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Module # 6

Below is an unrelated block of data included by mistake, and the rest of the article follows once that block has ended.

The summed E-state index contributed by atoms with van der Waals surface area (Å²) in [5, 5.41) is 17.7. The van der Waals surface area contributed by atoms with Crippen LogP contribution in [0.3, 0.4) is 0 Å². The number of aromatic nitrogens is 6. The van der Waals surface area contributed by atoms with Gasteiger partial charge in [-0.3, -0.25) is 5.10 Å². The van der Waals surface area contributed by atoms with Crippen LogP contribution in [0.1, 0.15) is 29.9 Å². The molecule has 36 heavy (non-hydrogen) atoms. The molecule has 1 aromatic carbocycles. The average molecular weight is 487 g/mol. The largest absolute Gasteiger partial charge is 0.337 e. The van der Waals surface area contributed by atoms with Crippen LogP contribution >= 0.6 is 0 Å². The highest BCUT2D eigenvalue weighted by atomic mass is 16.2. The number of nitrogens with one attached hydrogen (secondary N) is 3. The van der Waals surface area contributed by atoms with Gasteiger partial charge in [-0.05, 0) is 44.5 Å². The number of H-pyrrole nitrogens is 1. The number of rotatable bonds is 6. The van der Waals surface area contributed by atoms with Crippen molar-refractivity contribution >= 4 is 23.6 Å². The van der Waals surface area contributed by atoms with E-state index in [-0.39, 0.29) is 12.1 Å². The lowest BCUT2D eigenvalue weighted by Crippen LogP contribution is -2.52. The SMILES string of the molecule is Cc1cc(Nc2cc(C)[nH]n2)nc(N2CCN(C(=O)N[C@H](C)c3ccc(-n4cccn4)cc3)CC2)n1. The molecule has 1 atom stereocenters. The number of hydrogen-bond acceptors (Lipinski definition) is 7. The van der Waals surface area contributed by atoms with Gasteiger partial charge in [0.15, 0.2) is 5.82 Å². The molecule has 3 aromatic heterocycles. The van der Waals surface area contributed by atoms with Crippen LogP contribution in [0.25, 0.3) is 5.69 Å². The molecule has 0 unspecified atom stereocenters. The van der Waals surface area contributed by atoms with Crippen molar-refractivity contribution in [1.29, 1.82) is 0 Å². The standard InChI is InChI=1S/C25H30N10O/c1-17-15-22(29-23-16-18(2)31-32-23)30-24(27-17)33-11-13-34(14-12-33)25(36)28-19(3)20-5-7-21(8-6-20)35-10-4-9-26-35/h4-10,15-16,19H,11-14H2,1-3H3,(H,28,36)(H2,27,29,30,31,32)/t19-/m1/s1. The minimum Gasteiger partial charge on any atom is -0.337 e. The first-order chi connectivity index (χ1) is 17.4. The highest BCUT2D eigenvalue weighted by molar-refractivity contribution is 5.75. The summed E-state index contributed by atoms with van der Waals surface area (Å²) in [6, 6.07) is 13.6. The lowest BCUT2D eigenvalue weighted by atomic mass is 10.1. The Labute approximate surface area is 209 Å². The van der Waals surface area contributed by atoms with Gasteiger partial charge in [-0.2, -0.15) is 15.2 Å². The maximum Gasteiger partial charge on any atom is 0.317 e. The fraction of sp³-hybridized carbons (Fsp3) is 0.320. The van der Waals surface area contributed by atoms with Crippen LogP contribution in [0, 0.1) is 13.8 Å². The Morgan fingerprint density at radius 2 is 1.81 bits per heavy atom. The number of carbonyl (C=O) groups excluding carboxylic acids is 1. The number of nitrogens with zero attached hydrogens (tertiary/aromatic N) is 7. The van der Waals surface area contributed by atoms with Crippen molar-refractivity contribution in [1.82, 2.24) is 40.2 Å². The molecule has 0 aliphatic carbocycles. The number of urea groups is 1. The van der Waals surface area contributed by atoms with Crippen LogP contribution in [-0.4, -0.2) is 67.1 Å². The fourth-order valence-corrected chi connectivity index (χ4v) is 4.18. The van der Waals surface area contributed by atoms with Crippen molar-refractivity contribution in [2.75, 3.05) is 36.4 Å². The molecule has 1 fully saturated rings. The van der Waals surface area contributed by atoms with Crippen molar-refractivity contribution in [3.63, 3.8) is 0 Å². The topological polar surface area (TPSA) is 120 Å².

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  NPTEL  –  Chemical Engineering  –  Chemical Engineering Design - II   Joint initiative of IITs and IISc  –  Funded by MHRD Page 1  of 29   Module # 6 DESIGN OF TALL VESSELS: INTRODUCTION, AXIAL STRESS DUE TO DEAD LOADS, AXIAL STRESSES DUE TO PRESSURS, LONGITUDINAL BENDING STRESSES DUE TO DYNAMIC LOADS, DESIGN CONSIDERATIONS OF DISTILLATION (TALL) AND ABSORPTION COLUMN (TOWER)   1.   INTRODUCTION 2.   STRESSES IN THE SHELL (TALL VERTICAL VESSEL) 3.   AXIAL AND CIRCUMFERENTIAL PRESSURE STRESSES 3.1 Tensile stresses resulting from internal pressure 4. COMPRESSIVE STRESS CAUSED BY DEAD LOADS 5. THE AXIAL STRESSES (TENSILE AND COMPRESSIVE) DUE TO WIND LOADS ON SELF SUPPORTING TALL VERTICLE VESSEL 6. THE STRESS RESULTING FROM SEISMIC LOADS 7. STRESS DUE TO ECCENTRICITY OF LOADS (TENSILE OR COMPRESSIVE) 8. ESTIMATION OF HEIGHT OF THE TALL VESSEL (X) 9. COLUMN INTERNALS 9.1 Design and construction features of plate and trays 9.1.1 Loading conditions of trays and plates 9.1.2 Deflection and stresses  NPTEL  –  Chemical Engineering  –  Chemical Engineering Design - II   Joint initiative of IITs and IISc  –  Funded by MHRD Page 2  of 29   Lecture 1: INTRODUCTION, AXIAL STRESS DUE TO DEAD LOADS 4.   INTRODUCTION Self supporting tall equipments are widely used in chemical process industries. Tall vessels may or may not be designed to be self supporting. Distillation column, fractionating columns, absorption tower, multistage reactor, stacks, chimneys etc. comes under the category of tall vertical vessels. In earlier times high structure (i.e. tall vessels) were supported or stabilized by the use of guy wires. Design of self supporting vertical vessels is a relatively recent concept in equipment design and it has been widely accepted in the chemical industries because it is uneconomical to allocate valuable space for the wires of guyed towers. In these units ratio of height to diameter is considerably large due to that these units are often erected in the open space, rendering them to wind action. Many of the units are provided with insulation, number of attachments, piping system etc. For example distillation and absorption towers are associated with a set of auxiliary equipments i.e. reboiler, condenser, feed preheater, cooler and also consists of a series of internal accessories such as plates or trays or variety of packings. Often the vertical vessels/columns are operated under severe conditions, and type of the material these columns handles during operation may be toxic, inflammable or hazardous in other ways. Structural failure is a serious concern with this type of columns. As a result the, the  prediction of membrane stresses due to internal or external pressure will not be sufficient to design such vessels. Therefore, special considerations are necessary to take into account and predict the stresses induced due to dead weight, action of wind and seismic forces. 5.   STRESSES IN THE SHELL (TALL VERTICAL VESSEL) Primarily the stresses in the wall of a tall vessel are: a) circumferential stress, radial stress and axial stress due to internal pressure or vacuum in the vessel, b) compressive stress caused by dead load such as self weight of the vessel including insulation, attached equipments and weight of the contents.  Dead load   is the weight of a structure itself, including the weight of fixtures or equipment  permanently attached to it;  Live load   is moving or movable external load on a structure. This includes the weight of furnishing of building, of the people, of equipment etc. but doesn‟t include wind load.  If the vessels are located in open, it is important to note that wind load also act over the vessel. Under wind load, the column acts as cantilever beam as shown (Figure 6.1). Therefore while designing the vessel stresses induced due to different parameters have to be considered such as i) compressive and tensile stress  NPTEL  –  Chemical Engineering  –  Chemical Engineering Design - II   Joint initiative of IITs and IISc  –  Funded by MHRD Page 3  of 29   induced due to bending moment caused by wind load acting on the vessel and its attachments; ii) stress induced due to eccentric and irregular load distributions from  piping, platforms etc. iii) stress induced due to torque about longitudinal axis resulting from offset piping and wind loads and iv) stress resulting from seismic forces. Apart from that, always there are some residual stresses resulting due to methods of fabrication used like cold forming, bending, cutting, welding etc. Figure 6.1: Bending moment diagram under wind load 3. AXIAL AND CIRCUMFERENTIAL PRESSURE STRESSES  3.1 Tensile stresses resulting from internal pressure The simple equation may be derived to determine the axial and circumferential stresses due to internal pressure in the shell of a closed vessel. Figure (6.2a) shows a diagram representing a thin walled cylindrical vessel in which a unit form stress,  f  , may be assumed to occur in the wall as a result of internal pressure. Where, l = length, inches d = inside diameter, inches t = thickness of shell, inches and p = internal pressure, pounds/square inch gage    NPTEL  –  Chemical Engineering  –  Chemical Engineering Design - II   Joint initiative of IITs and IISc  –  Funded by MHRD Page 4  of 29    Longitudinal stress: In case of longitudinal stress, if the analysis limits to pressure stresses only, the longitudinal force,  P  , resulting from an internal pressure,  p , acting on a thin cylinder of thickness t  , length l  , and diameter d   is: P = force tending to rupture vessel longitudinally = (p   d 2 )/4 And a = area of metal resisting longitudinal rupture = t   d Therefore  f = stress = P/a = 2 /4 = = induced stress, pounds per square inch4  p d pd t d t       or 4  p d t  f      (6.1)   Figure 6.2a: Longitudinal forces acting on thin cylinder (internal pressure)  NPTEL  –  Chemical Engineering  –  Chemical Engineering Design - II   Joint initiative of IITs and IISc  –  Funded by MHRD Page 5  of 29   Circumferential stresses:  Fig (6.2b) shows the circumferential force acting on the thin cylinder under internal pressure. The following analysis may be developed, if one considers the circumferential stresses are induced by the internal pressure only. P = force tending to rupture vessel circumferentially =  p × d × l   a = area of metal resisting force = 2 × t × l     f   = stress = 22  P pdl pd a tl t      or 2  pd t  f      (6.2)   Figure 6.2b: Circumferential forces acting on thin cylinder (internal pressure) Equation 6.1 and 6.2 indicates that for a specific allowable stress, fixed diameter and given pressure, the thickness required to restrain the pressure for the condition of eq. (6.2) is double than that of the equation (6.1). Therefore, the thickness as determined by equation (6.2) is controlling and is the commonly used thin walled equation referred to in the various codes for vessels. The above equation makes no allowances for corrosion and does not recognize the fact that welded seams or joints may cause weakness. Experience has shown that an allowance may be made for such weakness by introducing a joint efficiency factor “j” in  the equations and this factor is always less than unity and is specified for a given type of welded construction in the various codes. The thickness of metal, c, allowed for any anticipated corrosion is then added to the calculated required